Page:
The definition of beauty has changed in recent times and this perception is affecting masses. There is a constant pressure on young girls to lose weight and to be size zero. A woman on average is exposed to 400 to 500 advertisements per day even when she is not even 18 and so this exposure can make her self-obsessed and highly conscious of how she looks (Eating disorders: body, 2008). One such example of the distorted images is of a Barbie doll. Individuals from a very young age are exposed to a tall, slim and pretty doll possessing a tiny waist. This image represents beauty in general and so indirectly causes low self-esteem, eating disorders and insecurities of all sorts. Young girls even starve to get such good body and so this not only affects them physical or mentally but also emotionally (Rice, Prichard, Tiggemann & Slater, 2016). A self-report study was conducted on 257 preadolescent girls and a link was found between mass media and current/future body ideals and the eating disorders that consequently resulted (Harrinson and Hefner, 2006). One of the reasons is that adolescents do not understand that the images portrayed are all fabricated and computer enhanced, they don’t understand how everything shown on television is not real (Mcnutt et al., 1997). Also there is wide availability of such websites on internet that promotes eating disorders and starvation in particular. According to an ASAPS report there has been an increase in cosmetic surgeries over the last 12 years and this is mainly because of how media encourages young girls and boys to take such steps in order to look “perfect” (2017). Beauty and weight loss products are continuously flooding markets and so it is only the mass media that is encouraging usage of such products through its adverts.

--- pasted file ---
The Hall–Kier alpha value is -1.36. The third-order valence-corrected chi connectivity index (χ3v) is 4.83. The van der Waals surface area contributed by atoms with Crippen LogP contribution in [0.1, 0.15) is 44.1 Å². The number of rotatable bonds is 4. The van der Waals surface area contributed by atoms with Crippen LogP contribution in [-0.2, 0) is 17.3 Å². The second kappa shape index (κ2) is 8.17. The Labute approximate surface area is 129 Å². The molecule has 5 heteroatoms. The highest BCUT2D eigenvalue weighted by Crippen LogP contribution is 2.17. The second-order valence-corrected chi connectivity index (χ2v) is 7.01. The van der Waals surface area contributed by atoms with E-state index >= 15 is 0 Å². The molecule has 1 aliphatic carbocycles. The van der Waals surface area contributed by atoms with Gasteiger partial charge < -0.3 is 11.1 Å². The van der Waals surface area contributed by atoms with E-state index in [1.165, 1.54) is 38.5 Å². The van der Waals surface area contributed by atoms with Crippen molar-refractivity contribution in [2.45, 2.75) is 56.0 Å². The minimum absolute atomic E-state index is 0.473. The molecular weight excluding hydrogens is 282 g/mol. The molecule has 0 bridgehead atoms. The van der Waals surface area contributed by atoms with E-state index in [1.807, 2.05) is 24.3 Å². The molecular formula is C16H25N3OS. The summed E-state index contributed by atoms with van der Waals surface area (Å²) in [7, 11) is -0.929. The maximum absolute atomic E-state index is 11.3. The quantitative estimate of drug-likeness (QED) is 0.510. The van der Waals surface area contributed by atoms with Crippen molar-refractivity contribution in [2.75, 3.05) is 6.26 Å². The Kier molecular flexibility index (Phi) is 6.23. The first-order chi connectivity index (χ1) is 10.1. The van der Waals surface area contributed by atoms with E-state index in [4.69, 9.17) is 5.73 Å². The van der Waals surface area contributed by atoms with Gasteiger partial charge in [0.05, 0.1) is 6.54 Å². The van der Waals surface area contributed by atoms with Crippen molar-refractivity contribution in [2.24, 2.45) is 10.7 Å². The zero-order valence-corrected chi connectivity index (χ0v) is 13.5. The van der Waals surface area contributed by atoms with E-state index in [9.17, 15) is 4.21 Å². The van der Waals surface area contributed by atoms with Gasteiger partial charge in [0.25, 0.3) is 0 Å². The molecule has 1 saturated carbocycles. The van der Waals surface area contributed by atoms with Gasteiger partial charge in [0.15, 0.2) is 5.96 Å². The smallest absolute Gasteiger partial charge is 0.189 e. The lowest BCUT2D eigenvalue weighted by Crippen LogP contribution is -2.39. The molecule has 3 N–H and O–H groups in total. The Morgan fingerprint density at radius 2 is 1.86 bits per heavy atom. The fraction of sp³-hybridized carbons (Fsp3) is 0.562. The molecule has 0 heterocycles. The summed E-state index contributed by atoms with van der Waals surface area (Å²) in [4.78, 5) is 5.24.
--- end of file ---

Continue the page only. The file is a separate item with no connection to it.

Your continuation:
Another study was conducted to investigate the influence of mass media on self-esteem and body image on 150 participants, both males and females. They completed questionnaires such as self-esteem scale, body image and a media usage questionnaire. It was found that males have lower body image as compared to females, which can contribute to the phenomenon that females are more conscious and obsessed on how they appear in front of people (Kim & Lennon, 2007). This study not only talks about the effect of media on body image but also the gender differences in relation to it.
The goal of mass marketing is to first make us believe and critical about our own self and then after we are fully convinced, they offer and market products such as anti-aging products, diet pills, face packs, hair growth serums and what not to fix our prescribed flaws. Undoubtedly they are doing an exceptional job in first making us feel bad and then providing us with solutions that can apparently fix our flaws. According to a study conducted in 2014, individuals who spend most of their time watching television are more likely to hold their perceptions of reality as comparable to tv reality (Tiggemann, 2014).